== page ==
Research has been done on how the internet affects us, but because I don’t use the internet much now, I can’t google those experts’ opinions and reproduce their wisdom here. What I can report is how being disconnected has changed the pattern of my day and my life. Take my morning: I used to turn on the computer when I got up; with two children to get ready for school, what else could one squeeze into the craze of breakfast-cooking, lunch-packing, tooth-brushing, homework-hunting, but a few minutes of surfing the internet over a becalming cup of coffee? How happily surprised I was when I was proved wrong. The five or seven minutes spent reading some publishing gossip or an acquaintance’s acquaintance retweeting a joke turned out to be just the right amount of time for a chapter of War and Peace or an intense battle in the Iliad… .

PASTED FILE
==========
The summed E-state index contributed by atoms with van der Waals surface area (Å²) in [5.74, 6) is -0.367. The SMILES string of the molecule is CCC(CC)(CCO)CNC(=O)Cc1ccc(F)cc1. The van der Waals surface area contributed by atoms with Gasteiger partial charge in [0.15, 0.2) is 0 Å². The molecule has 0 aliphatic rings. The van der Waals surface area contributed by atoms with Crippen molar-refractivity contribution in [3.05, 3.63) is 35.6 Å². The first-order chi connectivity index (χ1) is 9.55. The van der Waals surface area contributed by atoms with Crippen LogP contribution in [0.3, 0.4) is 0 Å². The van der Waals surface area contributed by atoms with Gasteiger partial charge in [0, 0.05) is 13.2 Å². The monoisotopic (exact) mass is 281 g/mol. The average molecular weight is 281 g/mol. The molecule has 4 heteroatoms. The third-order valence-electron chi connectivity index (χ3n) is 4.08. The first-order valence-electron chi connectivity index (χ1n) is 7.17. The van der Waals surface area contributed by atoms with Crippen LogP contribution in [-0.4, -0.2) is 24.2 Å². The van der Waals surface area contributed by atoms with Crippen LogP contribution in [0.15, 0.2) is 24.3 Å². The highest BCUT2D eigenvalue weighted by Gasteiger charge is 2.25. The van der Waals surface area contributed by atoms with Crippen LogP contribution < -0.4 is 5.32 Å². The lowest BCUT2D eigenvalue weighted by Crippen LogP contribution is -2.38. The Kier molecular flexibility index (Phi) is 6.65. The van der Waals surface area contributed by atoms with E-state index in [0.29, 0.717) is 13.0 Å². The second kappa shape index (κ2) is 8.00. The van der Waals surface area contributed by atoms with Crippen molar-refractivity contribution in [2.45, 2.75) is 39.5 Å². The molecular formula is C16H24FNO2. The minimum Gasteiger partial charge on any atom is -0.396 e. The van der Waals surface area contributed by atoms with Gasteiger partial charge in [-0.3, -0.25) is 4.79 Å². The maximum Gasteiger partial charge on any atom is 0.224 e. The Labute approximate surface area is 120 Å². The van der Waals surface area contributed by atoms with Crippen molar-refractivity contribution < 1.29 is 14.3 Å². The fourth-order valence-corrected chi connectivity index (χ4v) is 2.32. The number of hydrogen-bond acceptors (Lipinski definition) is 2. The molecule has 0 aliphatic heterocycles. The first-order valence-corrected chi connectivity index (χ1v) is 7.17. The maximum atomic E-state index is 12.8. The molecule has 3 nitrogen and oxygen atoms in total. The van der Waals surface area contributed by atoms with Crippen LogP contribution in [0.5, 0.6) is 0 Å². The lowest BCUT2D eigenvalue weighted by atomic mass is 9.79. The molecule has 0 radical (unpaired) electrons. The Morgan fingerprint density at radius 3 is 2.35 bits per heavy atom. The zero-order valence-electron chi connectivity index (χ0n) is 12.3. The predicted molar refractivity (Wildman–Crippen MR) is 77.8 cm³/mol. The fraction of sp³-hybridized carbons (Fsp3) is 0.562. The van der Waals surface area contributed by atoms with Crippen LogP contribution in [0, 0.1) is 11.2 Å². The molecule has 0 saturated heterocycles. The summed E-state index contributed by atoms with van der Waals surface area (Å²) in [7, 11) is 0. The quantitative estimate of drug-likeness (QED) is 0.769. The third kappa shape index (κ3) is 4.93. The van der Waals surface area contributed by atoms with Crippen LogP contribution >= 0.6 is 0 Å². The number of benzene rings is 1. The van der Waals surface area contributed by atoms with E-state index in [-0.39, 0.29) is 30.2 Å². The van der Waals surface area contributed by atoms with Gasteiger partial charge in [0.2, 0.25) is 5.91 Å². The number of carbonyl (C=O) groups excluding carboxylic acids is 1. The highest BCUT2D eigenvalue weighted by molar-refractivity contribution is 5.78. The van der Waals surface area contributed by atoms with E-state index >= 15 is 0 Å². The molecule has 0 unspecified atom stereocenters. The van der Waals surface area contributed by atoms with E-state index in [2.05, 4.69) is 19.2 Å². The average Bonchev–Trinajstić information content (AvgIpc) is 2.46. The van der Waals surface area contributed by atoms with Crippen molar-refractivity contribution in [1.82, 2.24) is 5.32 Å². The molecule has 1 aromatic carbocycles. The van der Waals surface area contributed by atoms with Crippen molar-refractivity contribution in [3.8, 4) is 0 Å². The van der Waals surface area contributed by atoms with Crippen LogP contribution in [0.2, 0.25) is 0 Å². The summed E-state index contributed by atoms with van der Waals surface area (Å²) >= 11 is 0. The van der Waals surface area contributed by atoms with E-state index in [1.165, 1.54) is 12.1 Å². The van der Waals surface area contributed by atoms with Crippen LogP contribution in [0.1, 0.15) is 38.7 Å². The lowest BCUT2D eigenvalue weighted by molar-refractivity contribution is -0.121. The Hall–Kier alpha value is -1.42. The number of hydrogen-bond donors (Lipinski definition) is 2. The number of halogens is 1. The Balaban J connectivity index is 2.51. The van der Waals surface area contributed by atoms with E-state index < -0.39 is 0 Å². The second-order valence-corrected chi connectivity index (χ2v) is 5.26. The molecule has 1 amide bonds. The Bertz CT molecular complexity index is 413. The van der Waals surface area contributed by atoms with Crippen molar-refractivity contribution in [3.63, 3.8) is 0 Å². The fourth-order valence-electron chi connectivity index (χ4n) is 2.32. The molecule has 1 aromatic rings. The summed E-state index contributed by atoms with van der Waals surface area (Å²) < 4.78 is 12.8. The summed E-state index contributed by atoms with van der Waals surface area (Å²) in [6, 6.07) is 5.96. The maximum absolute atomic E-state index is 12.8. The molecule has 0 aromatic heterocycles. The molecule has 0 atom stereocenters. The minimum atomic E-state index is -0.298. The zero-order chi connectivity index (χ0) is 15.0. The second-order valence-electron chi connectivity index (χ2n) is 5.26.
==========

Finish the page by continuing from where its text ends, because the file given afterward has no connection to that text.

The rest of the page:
There is a downside of staying disconnected — I have accumulated too many emails, unread and unreturned; I have neglected people from time to time. I have relaxed my schedule a little, though if the internet functioned before as an addictive distraction, I now have the opposite problem: more than ever, I am addicted to reading, and the moment I have to get on to the internet I become impatient. But these symptoms, at least in my case, are happily relished.